Nestled among the factories and warehouses of Northeast D.C. more than 2 miles from the White House sits the leafy, 99-acre Olmstead-designed campus of Gallaudet University, the world’s first and only higher ed institution dedicated to the deaf and hard-of-hearing. Officially, the school is bilingual; the languages of instruction are written English and American Sign Language. Gallaudet boasts a student body of about 2,000, the invention of the football huddle, cutting-edge architecture, and now, thanks to Netflix, a reality TV show about campus life that comes with a snappy new nickname: Deaf U.
Unlike a lot of reality TV show productions, which are shrouded in secrecy, Gallaudet has been vocal about what filming looked like for students in 2019. Nyle DiMarco, a Gallaudet alum and deaf activist who won Season 22 of America’s Next Top Model, served as an executive producer on Deaf U. The hope, according to Gallaudet’s website, is that the series will help “redefine society’s perceptions about deaf people” by showing the vibrancy of ASL culture.
It also feels like a peek behind the curtain of a university that hearing learners seldom get to experience (though a small number of hearing students are admitted to Gallaudet each year). For example, viewers will be immediately struck by the glass-walled atrium where most of the series’ confessional interviews are shot. The light-filled space is more than just an aesthetic choice — it’s part of Gallaudet’s commitment to DeafSpace, a branch of architecture that seeks to optimize building design for the Deaf experience. Another example is the campus's myriad sliding doors, which allow students to enter new rooms without interrupting the flow of the conversation playing out with their hands.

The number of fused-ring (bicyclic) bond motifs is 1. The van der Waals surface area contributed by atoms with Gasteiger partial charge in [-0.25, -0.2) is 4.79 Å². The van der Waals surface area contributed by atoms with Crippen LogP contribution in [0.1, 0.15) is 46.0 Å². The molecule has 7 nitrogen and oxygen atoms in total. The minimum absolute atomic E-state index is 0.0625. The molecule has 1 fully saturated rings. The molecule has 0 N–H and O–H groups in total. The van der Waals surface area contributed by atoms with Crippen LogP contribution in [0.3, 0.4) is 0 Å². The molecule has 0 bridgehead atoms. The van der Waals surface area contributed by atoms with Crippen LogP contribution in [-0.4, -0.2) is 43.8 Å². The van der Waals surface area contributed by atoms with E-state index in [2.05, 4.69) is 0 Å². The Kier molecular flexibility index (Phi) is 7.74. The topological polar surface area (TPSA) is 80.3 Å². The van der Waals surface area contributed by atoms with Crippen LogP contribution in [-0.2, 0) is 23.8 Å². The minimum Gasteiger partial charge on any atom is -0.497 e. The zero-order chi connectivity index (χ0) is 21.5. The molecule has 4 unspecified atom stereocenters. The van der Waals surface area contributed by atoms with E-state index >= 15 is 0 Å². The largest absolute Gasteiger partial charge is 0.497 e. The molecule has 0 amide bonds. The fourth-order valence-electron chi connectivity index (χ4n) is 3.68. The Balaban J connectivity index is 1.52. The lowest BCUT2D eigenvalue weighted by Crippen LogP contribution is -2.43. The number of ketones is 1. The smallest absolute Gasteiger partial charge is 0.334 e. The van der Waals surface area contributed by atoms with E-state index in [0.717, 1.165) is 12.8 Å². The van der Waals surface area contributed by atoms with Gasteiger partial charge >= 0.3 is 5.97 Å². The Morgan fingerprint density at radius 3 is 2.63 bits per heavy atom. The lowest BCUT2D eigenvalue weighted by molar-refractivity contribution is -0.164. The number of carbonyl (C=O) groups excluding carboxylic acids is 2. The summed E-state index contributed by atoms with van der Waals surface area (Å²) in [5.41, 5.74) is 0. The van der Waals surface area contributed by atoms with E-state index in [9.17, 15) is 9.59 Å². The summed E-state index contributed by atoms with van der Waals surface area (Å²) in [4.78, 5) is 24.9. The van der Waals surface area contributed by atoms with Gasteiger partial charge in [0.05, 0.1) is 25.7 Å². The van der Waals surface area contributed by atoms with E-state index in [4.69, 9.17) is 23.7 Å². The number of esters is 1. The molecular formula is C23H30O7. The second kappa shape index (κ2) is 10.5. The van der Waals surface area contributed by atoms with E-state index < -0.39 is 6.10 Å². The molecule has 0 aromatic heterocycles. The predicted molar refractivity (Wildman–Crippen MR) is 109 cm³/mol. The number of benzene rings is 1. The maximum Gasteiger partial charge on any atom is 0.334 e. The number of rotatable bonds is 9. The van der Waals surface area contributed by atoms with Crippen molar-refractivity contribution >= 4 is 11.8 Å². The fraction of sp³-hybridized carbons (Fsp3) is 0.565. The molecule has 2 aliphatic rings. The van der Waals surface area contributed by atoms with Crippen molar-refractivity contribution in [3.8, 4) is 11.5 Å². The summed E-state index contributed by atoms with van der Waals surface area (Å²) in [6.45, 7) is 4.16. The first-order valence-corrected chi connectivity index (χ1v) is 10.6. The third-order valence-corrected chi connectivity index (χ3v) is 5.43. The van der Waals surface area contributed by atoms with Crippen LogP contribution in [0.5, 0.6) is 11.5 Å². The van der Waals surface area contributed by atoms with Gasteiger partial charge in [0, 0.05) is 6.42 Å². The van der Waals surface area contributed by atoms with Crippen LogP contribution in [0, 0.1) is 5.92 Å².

Besides being a four-year university, Gallaudet is a key researcher into technological advancements that can augment Deaf culture. Most recently, they worked with Apple to design a face mask that’s both FDA-approved, but still allows Apple's staff to communicate with deaf customers, who frequently rely on facial expressions and lip-reading in retail settings. It’s also a repository for Deaf history, home to the National Deaf Life Museum. That said, the university isn’t only interested in interrogating Deaf culture; students can major in the same degrees offered by most liberal arts colleges, from English to Psychology to Mathematics.
The school wasn’t directly involved in making Deaf U, instead trusting alums like DiMarco to tell the story he lived as a student. “Back in my college days, my friends and I always used to say that Gallaudet really needed a reality TV show because we knew it would be a hit,” DiMarco told The Daily Front Row. “People outside our community really don’t understand the Deaf world, maybe they’ve never even met someone who is Deaf, so there’s a unique level of fascination. We have so much diversity and so much beauty within our community. We are not a monolith, we have complicated layers. Gallaudet is the perfect entry point for people to see the variety, depth, and breadth of who we are.”